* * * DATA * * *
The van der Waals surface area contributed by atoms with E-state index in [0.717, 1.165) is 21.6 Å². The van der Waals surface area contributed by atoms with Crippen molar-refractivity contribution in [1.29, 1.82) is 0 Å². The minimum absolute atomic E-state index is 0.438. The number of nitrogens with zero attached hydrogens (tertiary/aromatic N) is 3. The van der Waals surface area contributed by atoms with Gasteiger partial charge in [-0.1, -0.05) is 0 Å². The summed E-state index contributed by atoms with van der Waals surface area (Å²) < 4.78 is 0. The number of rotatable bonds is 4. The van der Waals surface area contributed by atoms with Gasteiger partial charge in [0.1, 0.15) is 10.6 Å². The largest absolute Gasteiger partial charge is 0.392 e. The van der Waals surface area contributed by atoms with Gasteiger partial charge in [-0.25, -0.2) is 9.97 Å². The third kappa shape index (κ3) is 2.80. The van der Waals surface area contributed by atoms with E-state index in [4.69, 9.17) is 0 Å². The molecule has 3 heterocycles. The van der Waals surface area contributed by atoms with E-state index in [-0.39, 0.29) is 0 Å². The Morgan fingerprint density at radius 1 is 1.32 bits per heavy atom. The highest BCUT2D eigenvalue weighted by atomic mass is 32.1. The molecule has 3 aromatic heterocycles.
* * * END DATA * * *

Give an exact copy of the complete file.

The van der Waals surface area contributed by atoms with E-state index in [0.717, 1.165) is 21.6 Å². The van der Waals surface area contributed by atoms with Crippen molar-refractivity contribution in [1.29, 1.82) is 0 Å². The minimum absolute atomic E-state index is 0.438. The number of nitrogens with zero attached hydrogens (tertiary/aromatic N) is 3. The van der Waals surface area contributed by atoms with Gasteiger partial charge in [-0.1, -0.05) is 0 Å². The summed E-state index contributed by atoms with van der Waals surface area (Å²) < 4.78 is 0. The number of rotatable bonds is 4. The van der Waals surface area contributed by atoms with Gasteiger partial charge in [0.1, 0.15) is 10.6 Å². The largest absolute Gasteiger partial charge is 0.392 e. The van der Waals surface area contributed by atoms with Gasteiger partial charge in [-0.25, -0.2) is 9.97 Å². The third kappa shape index (κ3) is 2.80. The van der Waals surface area contributed by atoms with E-state index in [4.69, 9.17) is 0 Å². The molecule has 3 heterocycles. The van der Waals surface area contributed by atoms with E-state index in [-0.39, 0.29) is 0 Å². The Morgan fingerprint density at radius 1 is 1.32 bits per heavy atom. The highest BCUT2D eigenvalue weighted by atomic mass is 32.1. The molecule has 3 aromatic heterocycles.